Wish I could tell you where to look for a sample.....does anyone else know where to find a picture of one? Like I said in my initial message I saw Lois Ericson demonstrate it on Sandra Betzina's now defunct Sew Perfect TV Show (how I grieved when that show taken off the air, and according to Sandra, it was not her choice!)

      Joan

      1. mem | | #8

        They are made in the same way as a bound buttonhole and are very well described in Palmer Pletsch publication called Couture Sewing by Roberta Carr. I have made them and they are fun to make but you will need to practise alot . In my case it too 6 attempts before I was happy . The quality goes up a lot if you use silk organza to make the window facing  .

        1. joansewz | | #9

          Hi mem,

          Thanks, for that input about Roberta Carr's book.  Why didn't I think to look there??,

          Yes, I pulled it off my bookshelf shelf and sure enuf' there they are.  I did remember that using organza is the way to go.

           

          My project is on hold.  I am going to rethink it.  I have the main pieces basted with the piping and now I don't like that.  I was going to make the buttonhole facings of the piping fabric.  I think I may still use the buttonhole idea, but without any piping, and use a different facing fabric for the buttonholes.  It takes me several tries to put together any kind of embellishement.....I am such a traditionalist, it does not come naturally for me.

           

          Thanks again,

          Joan

          1. mem | | #10

            I always go for the less is more way . What is your project fabric like??

          2. Susannah | | #11

            There was a lovely article in an issue of Threads a couple of years ago about really interesting buttonholes like this, and yes the technique was like a bound button hole, but with a lot of extra features, contrasting fabric and larger shapes.  I can't remember which issue, but it was both inspiring and gave a lot of techical information.

            good luck

             

            Susannah

          3. joansewz | | #12

            Susannah, when I looked up that subject in the Threads Index, I didn't see it.  If you recall about what year, I will look more closely at that year.

             

            mem, my project is a linen, of substantial weight, short jacket. 

            Joan

          4. Susannah | | #13

            Hi - didn't get chance to check my back issues at home but I think it might be in issue 95 (July 2001) in an article cakked "five foolproof bound buttonholes"

            will double check when I get a chance. 

          5. joansewz | | #14

            Susannah,

            Bingo, I found it.  It is indeed year 2001, Threads # 95, pgs. 58-61.  It is the rightmost one on pg. 58, that I was thinking of.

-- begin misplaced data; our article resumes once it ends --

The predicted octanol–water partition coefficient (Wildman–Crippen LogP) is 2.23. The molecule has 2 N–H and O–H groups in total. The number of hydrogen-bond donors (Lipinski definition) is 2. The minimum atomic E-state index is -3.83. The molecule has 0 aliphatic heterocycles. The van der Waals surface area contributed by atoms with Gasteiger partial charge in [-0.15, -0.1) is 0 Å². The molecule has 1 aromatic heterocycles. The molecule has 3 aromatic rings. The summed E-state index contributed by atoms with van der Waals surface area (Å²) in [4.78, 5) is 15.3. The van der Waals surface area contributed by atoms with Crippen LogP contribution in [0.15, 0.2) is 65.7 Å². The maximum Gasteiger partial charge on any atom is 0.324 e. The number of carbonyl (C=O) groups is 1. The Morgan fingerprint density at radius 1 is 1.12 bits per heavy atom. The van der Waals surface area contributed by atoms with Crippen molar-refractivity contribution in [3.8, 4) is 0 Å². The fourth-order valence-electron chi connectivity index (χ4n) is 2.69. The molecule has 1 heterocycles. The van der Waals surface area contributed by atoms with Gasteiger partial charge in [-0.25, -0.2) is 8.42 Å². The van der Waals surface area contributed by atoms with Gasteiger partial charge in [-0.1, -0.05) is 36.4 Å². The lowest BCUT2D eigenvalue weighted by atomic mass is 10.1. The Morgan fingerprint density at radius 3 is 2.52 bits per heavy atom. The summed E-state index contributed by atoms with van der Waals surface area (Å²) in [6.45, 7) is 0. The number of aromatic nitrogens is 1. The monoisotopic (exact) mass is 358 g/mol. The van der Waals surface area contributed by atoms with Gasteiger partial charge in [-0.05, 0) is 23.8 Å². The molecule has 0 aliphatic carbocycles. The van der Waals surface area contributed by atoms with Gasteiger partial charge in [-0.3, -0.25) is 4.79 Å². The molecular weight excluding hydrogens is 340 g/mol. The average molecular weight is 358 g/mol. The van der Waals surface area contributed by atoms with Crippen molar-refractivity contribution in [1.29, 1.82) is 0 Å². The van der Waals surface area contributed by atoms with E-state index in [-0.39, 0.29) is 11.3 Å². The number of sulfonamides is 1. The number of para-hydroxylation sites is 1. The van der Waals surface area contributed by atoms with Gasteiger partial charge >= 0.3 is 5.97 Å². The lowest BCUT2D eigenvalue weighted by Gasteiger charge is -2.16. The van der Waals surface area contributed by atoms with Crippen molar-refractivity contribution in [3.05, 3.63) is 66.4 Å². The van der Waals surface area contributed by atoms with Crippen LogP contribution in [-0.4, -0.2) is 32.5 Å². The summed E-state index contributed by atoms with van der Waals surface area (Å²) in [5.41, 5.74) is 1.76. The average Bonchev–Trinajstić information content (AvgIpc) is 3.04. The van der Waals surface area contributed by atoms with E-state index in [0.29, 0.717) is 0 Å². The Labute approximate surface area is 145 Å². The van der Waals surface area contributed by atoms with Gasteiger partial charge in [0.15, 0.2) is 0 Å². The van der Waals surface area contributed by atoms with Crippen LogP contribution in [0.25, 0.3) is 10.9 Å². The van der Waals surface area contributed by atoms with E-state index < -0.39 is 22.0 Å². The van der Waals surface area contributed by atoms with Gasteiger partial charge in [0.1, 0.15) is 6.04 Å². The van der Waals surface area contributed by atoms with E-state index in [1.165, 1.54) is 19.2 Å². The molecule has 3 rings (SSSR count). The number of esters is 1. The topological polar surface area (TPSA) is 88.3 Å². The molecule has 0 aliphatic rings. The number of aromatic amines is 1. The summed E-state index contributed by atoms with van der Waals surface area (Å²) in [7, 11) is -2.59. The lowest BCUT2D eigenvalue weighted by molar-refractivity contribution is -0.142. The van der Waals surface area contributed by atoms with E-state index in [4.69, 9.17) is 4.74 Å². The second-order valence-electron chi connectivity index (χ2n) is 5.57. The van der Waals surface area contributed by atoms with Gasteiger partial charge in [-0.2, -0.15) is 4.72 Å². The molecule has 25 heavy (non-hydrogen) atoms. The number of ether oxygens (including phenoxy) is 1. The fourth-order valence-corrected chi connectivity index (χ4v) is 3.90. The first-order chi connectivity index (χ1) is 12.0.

Thanks, everyone,

            Joan

  3. mem | | #15

    yes the slash is raw but I would fuze a piece of light weight interfacing on the back before you start this can be really useful to draw you perfect rectangle on as well as stopping fraying .I always make the facing out of silk organza as you get a lovely edge on your "window" . Always start the stitching of your window half way down the long side and use really tiny stitches . I have also found using the open toe foot on my machine really useful

    1. joansewz | | #16

      Hi Mem,

      I have finally taken the plunge and made the 3 buttonholes.  I still have to attach the jacket front facing and finish the backside of the buttonholes.  I made the opening 1 3/4" long X 1" wide, using the organza as you suggested, and I topstitched the facing around the rectangle....and yes, I did figure out for this step using the open toe foot allowed me more accuracy, especially around the corners of the rectangle. 

      The fabric is summer brown linen and the buttonhole facing is a pale kiwi linen.  I will be using round buttons with a shank that are a mottled brown of the same hue as the jacket fabric.  When I made the rectangle my plan was to use an antique slim rectangular button, but somehow it looked too slim, so I changed my mind.

      Thanks, for all your help.  Perhaps when I am done  (still a long way to go til completion) and take a picture I can post a link for you to take a look.  .  You have almost as much invested in this project as I do.

      Joan

       

       

       

      My pl

      1. mem | | #17

        That would be lovely . I suggest you use the organza on the facing as well . You can just cut a windowbut make a tiny machine stitch out line first and slip stitch it under but it will look alot nicer if the window is done with the silk organza. I love these deatails on clothes . I have been making a Chanel jacket in exactly the way that they are made in Paris Haute Couture houses and while my skill levels cant be compared I have really enjoyed the journey. It has been taking me weeks and I am still not finished!!